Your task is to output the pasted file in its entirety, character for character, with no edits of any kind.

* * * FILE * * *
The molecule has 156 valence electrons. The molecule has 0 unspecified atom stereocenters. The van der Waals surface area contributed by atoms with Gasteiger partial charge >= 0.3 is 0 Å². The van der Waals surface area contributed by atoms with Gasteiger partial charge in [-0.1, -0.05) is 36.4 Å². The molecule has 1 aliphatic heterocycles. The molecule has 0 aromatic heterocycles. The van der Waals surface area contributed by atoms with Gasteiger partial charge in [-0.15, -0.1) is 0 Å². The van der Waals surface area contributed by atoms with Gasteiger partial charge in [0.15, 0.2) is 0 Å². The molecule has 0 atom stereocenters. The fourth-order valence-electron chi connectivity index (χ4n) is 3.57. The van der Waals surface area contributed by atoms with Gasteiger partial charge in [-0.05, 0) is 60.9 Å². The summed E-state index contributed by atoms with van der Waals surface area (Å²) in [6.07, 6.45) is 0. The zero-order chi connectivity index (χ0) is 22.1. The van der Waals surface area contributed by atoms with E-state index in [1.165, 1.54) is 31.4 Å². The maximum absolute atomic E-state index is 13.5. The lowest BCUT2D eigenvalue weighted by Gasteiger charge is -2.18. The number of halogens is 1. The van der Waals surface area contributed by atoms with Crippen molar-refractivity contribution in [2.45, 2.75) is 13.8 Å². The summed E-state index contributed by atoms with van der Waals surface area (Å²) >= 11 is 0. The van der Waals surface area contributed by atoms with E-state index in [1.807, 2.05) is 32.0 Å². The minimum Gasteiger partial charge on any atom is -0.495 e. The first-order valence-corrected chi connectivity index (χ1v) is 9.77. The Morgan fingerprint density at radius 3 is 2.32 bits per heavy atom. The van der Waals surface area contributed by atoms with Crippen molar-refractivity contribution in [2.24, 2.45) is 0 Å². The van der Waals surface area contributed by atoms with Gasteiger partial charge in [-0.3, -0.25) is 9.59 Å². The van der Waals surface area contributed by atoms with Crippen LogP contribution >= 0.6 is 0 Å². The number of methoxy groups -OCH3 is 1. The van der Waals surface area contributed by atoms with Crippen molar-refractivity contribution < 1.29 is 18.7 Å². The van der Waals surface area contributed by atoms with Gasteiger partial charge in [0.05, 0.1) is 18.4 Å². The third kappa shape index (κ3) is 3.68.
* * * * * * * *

The molecule has 156 valence electrons. The molecule has 0 unspecified atom stereocenters. The van der Waals surface area contributed by atoms with Gasteiger partial charge >= 0.3 is 0 Å². The van der Waals surface area contributed by atoms with Gasteiger partial charge in [-0.1, -0.05) is 36.4 Å². The molecule has 1 aliphatic heterocycles. The molecule has 0 aromatic heterocycles. The van der Waals surface area contributed by atoms with Gasteiger partial charge in [-0.15, -0.1) is 0 Å². The van der Waals surface area contributed by atoms with Gasteiger partial charge in [0.15, 0.2) is 0 Å². The molecule has 0 atom stereocenters. The fourth-order valence-electron chi connectivity index (χ4n) is 3.57. The van der Waals surface area contributed by atoms with Gasteiger partial charge in [-0.05, 0) is 60.9 Å². The summed E-state index contributed by atoms with van der Waals surface area (Å²) in [6.07, 6.45) is 0. The zero-order chi connectivity index (χ0) is 22.1. The van der Waals surface area contributed by atoms with E-state index in [1.165, 1.54) is 31.4 Å². The maximum absolute atomic E-state index is 13.5. The lowest BCUT2D eigenvalue weighted by Gasteiger charge is -2.18. The number of halogens is 1. The van der Waals surface area contributed by atoms with Crippen molar-refractivity contribution in [2.45, 2.75) is 13.8 Å². The summed E-state index contributed by atoms with van der Waals surface area (Å²) >= 11 is 0. The van der Waals surface area contributed by atoms with E-state index in [1.807, 2.05) is 32.0 Å². The minimum Gasteiger partial charge on any atom is -0.495 e. The first-order valence-corrected chi connectivity index (χ1v) is 9.77. The Morgan fingerprint density at radius 3 is 2.32 bits per heavy atom. The van der Waals surface area contributed by atoms with Crippen molar-refractivity contribution in [2.24, 2.45) is 0 Å². The van der Waals surface area contributed by atoms with Gasteiger partial charge in [-0.3, -0.25) is 9.59 Å². The van der Waals surface area contributed by atoms with Crippen LogP contribution >= 0.6 is 0 Å². The number of methoxy groups -OCH3 is 1. The van der Waals surface area contributed by atoms with Crippen molar-refractivity contribution < 1.29 is 18.7 Å². The van der Waals surface area contributed by atoms with Gasteiger partial charge in [0.05, 0.1) is 18.4 Å². The third kappa shape index (κ3) is 3.68.